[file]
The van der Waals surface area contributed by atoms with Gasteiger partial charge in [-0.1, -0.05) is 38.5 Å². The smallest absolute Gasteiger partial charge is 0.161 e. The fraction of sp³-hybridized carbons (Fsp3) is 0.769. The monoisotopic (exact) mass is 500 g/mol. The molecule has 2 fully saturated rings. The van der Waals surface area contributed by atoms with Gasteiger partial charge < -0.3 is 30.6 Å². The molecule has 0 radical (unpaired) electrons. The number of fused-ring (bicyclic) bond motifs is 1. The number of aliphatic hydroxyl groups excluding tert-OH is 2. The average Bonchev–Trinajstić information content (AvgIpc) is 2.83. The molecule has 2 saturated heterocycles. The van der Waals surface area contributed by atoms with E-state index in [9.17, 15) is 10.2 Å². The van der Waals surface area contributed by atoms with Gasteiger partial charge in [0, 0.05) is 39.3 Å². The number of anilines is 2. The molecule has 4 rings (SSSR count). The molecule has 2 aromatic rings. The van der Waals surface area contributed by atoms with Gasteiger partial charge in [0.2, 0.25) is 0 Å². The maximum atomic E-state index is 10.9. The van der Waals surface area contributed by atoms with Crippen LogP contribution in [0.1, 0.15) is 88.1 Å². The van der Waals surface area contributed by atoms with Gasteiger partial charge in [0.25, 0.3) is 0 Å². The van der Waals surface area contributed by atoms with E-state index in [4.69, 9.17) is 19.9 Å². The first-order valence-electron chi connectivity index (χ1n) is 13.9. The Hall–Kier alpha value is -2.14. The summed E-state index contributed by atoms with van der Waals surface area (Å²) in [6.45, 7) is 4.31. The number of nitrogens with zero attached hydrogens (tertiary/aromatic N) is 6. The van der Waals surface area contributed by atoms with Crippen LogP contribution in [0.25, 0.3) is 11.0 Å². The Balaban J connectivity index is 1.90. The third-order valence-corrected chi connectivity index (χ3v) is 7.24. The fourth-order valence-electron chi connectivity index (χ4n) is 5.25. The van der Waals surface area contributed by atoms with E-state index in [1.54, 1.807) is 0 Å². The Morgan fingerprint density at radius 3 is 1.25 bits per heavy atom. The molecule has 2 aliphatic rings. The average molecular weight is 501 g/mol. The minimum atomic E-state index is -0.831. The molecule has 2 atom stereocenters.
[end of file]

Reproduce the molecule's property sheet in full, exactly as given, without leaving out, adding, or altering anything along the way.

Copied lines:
The van der Waals surface area contributed by atoms with Gasteiger partial charge in [-0.1, -0.05) is 38.5 Å². The smallest absolute Gasteiger partial charge is 0.161 e. The fraction of sp³-hybridized carbons (Fsp3) is 0.769. The monoisotopic (exact) mass is 500 g/mol. The molecule has 2 fully saturated rings. The van der Waals surface area contributed by atoms with Gasteiger partial charge < -0.3 is 30.6 Å². The molecule has 0 radical (unpaired) electrons. The number of fused-ring (bicyclic) bond motifs is 1. The number of aliphatic hydroxyl groups excluding tert-OH is 2. The average Bonchev–Trinajstić information content (AvgIpc) is 2.83. The molecule has 2 saturated heterocycles. The van der Waals surface area contributed by atoms with E-state index in [9.17, 15) is 10.2 Å². The van der Waals surface area contributed by atoms with Gasteiger partial charge in [0, 0.05) is 39.3 Å². The number of anilines is 2. The molecule has 4 rings (SSSR count). The molecule has 2 aromatic rings. The van der Waals surface area contributed by atoms with Gasteiger partial charge in [0.2, 0.25) is 0 Å². The maximum atomic E-state index is 10.9. The van der Waals surface area contributed by atoms with Crippen LogP contribution in [0.1, 0.15) is 88.1 Å². The van der Waals surface area contributed by atoms with Gasteiger partial charge in [0.25, 0.3) is 0 Å². The van der Waals surface area contributed by atoms with E-state index in [4.69, 9.17) is 19.9 Å². The first-order valence-electron chi connectivity index (χ1n) is 13.9. The Hall–Kier alpha value is -2.14. The summed E-state index contributed by atoms with van der Waals surface area (Å²) in [6.45, 7) is 4.31. The number of nitrogens with zero attached hydrogens (tertiary/aromatic N) is 6. The van der Waals surface area contributed by atoms with Crippen LogP contribution in [0.25, 0.3) is 11.0 Å². The Balaban J connectivity index is 1.90. The third-order valence-corrected chi connectivity index (χ3v) is 7.24. The fourth-order valence-electron chi connectivity index (χ4n) is 5.25. The van der Waals surface area contributed by atoms with E-state index in [1.54, 1.807) is 0 Å². The Morgan fingerprint density at radius 3 is 1.25 bits per heavy atom. The molecule has 2 aliphatic rings. The average molecular weight is 501 g/mol. The minimum atomic E-state index is -0.831. The molecule has 2 atom stereocenters.